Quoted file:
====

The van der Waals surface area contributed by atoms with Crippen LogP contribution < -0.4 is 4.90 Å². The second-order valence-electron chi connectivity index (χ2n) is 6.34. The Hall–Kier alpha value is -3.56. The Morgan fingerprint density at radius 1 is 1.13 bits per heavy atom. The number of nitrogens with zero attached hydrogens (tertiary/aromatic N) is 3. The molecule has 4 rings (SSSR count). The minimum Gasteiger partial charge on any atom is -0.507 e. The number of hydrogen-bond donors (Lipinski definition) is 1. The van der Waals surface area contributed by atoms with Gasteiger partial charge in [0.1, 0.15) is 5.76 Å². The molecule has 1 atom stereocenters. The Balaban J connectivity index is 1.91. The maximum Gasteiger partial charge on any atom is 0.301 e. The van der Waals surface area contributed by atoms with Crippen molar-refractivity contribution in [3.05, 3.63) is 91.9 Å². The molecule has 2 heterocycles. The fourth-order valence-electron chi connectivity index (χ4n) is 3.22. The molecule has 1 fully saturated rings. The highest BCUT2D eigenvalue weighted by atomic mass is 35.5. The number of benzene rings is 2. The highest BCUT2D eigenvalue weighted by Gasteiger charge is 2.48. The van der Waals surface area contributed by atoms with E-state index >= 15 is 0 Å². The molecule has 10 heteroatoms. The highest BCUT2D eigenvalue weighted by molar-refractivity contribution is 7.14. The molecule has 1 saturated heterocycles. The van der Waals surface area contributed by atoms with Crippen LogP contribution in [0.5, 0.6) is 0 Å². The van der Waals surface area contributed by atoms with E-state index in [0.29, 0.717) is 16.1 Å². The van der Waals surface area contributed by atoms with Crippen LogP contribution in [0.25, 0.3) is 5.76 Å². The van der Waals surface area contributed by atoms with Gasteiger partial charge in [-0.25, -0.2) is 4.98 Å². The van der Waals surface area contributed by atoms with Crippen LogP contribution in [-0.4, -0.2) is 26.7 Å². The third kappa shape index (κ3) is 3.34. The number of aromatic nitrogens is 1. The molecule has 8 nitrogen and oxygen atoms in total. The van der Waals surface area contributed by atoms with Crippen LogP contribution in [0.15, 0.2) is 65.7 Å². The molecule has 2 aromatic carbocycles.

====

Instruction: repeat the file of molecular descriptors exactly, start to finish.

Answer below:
The van der Waals surface area contributed by atoms with Crippen LogP contribution < -0.4 is 4.90 Å². The second-order valence-electron chi connectivity index (χ2n) is 6.34. The Hall–Kier alpha value is -3.56. The Morgan fingerprint density at radius 1 is 1.13 bits per heavy atom. The number of nitrogens with zero attached hydrogens (tertiary/aromatic N) is 3. The molecule has 4 rings (SSSR count). The minimum Gasteiger partial charge on any atom is -0.507 e. The number of hydrogen-bond donors (Lipinski definition) is 1. The van der Waals surface area contributed by atoms with Gasteiger partial charge in [0.1, 0.15) is 5.76 Å². The molecule has 1 atom stereocenters. The Balaban J connectivity index is 1.91. The maximum Gasteiger partial charge on any atom is 0.301 e. The van der Waals surface area contributed by atoms with Crippen molar-refractivity contribution in [3.05, 3.63) is 91.9 Å². The molecule has 2 heterocycles. The fourth-order valence-electron chi connectivity index (χ4n) is 3.22. The molecule has 1 fully saturated rings. The highest BCUT2D eigenvalue weighted by atomic mass is 35.5. The number of benzene rings is 2. The highest BCUT2D eigenvalue weighted by Gasteiger charge is 2.48. The van der Waals surface area contributed by atoms with E-state index >= 15 is 0 Å². The molecule has 10 heteroatoms. The highest BCUT2D eigenvalue weighted by molar-refractivity contribution is 7.14. The molecule has 1 saturated heterocycles. The van der Waals surface area contributed by atoms with Crippen LogP contribution in [0.5, 0.6) is 0 Å². The van der Waals surface area contributed by atoms with E-state index in [0.29, 0.717) is 16.1 Å². The van der Waals surface area contributed by atoms with Crippen LogP contribution in [0.25, 0.3) is 5.76 Å². The van der Waals surface area contributed by atoms with Gasteiger partial charge in [-0.25, -0.2) is 4.98 Å². The van der Waals surface area contributed by atoms with Crippen LogP contribution in [-0.4, -0.2) is 26.7 Å². The third kappa shape index (κ3) is 3.34. The number of aromatic nitrogens is 1. The molecule has 8 nitrogen and oxygen atoms in total. The van der Waals surface area contributed by atoms with Crippen LogP contribution in [0.15, 0.2) is 65.7 Å². The molecule has 2 aromatic carbocycles.